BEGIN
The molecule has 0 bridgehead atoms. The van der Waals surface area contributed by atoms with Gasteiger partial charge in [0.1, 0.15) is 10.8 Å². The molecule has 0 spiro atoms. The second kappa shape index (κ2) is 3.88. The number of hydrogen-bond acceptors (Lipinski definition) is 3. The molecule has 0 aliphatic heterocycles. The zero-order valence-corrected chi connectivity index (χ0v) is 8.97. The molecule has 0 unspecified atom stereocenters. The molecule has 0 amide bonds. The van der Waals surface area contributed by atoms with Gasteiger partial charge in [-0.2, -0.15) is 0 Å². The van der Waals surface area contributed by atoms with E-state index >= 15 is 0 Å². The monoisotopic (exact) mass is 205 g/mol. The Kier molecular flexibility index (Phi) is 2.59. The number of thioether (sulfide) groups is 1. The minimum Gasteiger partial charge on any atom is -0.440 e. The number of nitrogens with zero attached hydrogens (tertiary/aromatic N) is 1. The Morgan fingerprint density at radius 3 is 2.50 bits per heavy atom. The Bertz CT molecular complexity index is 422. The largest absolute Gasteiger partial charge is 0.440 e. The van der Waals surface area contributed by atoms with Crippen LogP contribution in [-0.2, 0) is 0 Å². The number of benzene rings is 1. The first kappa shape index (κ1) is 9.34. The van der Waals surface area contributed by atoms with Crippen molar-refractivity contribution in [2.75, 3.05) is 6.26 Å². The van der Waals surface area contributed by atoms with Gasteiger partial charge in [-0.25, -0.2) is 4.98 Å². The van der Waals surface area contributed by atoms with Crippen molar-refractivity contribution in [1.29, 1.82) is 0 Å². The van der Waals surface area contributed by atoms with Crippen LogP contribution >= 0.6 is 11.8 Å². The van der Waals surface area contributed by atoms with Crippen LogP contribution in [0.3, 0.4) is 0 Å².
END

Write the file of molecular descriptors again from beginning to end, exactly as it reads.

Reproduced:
The molecule has 0 bridgehead atoms. The van der Waals surface area contributed by atoms with Gasteiger partial charge in [0.1, 0.15) is 10.8 Å². The molecule has 0 spiro atoms. The second kappa shape index (κ2) is 3.88. The number of hydrogen-bond acceptors (Lipinski definition) is 3. The molecule has 0 aliphatic heterocycles. The zero-order valence-corrected chi connectivity index (χ0v) is 8.97. The molecule has 0 unspecified atom stereocenters. The molecule has 0 amide bonds. The van der Waals surface area contributed by atoms with Gasteiger partial charge in [-0.2, -0.15) is 0 Å². The van der Waals surface area contributed by atoms with E-state index >= 15 is 0 Å². The monoisotopic (exact) mass is 205 g/mol. The Kier molecular flexibility index (Phi) is 2.59. The number of thioether (sulfide) groups is 1. The minimum Gasteiger partial charge on any atom is -0.440 e. The number of nitrogens with zero attached hydrogens (tertiary/aromatic N) is 1. The Morgan fingerprint density at radius 3 is 2.50 bits per heavy atom. The Bertz CT molecular complexity index is 422. The largest absolute Gasteiger partial charge is 0.440 e. The van der Waals surface area contributed by atoms with Crippen LogP contribution in [-0.2, 0) is 0 Å². The number of benzene rings is 1. The first kappa shape index (κ1) is 9.34. The van der Waals surface area contributed by atoms with Crippen molar-refractivity contribution in [2.75, 3.05) is 6.26 Å². The van der Waals surface area contributed by atoms with Gasteiger partial charge in [-0.25, -0.2) is 4.98 Å². The van der Waals surface area contributed by atoms with Crippen molar-refractivity contribution in [1.29, 1.82) is 0 Å². The van der Waals surface area contributed by atoms with Crippen LogP contribution >= 0.6 is 11.8 Å². The van der Waals surface area contributed by atoms with Crippen LogP contribution in [0.3, 0.4) is 0 Å².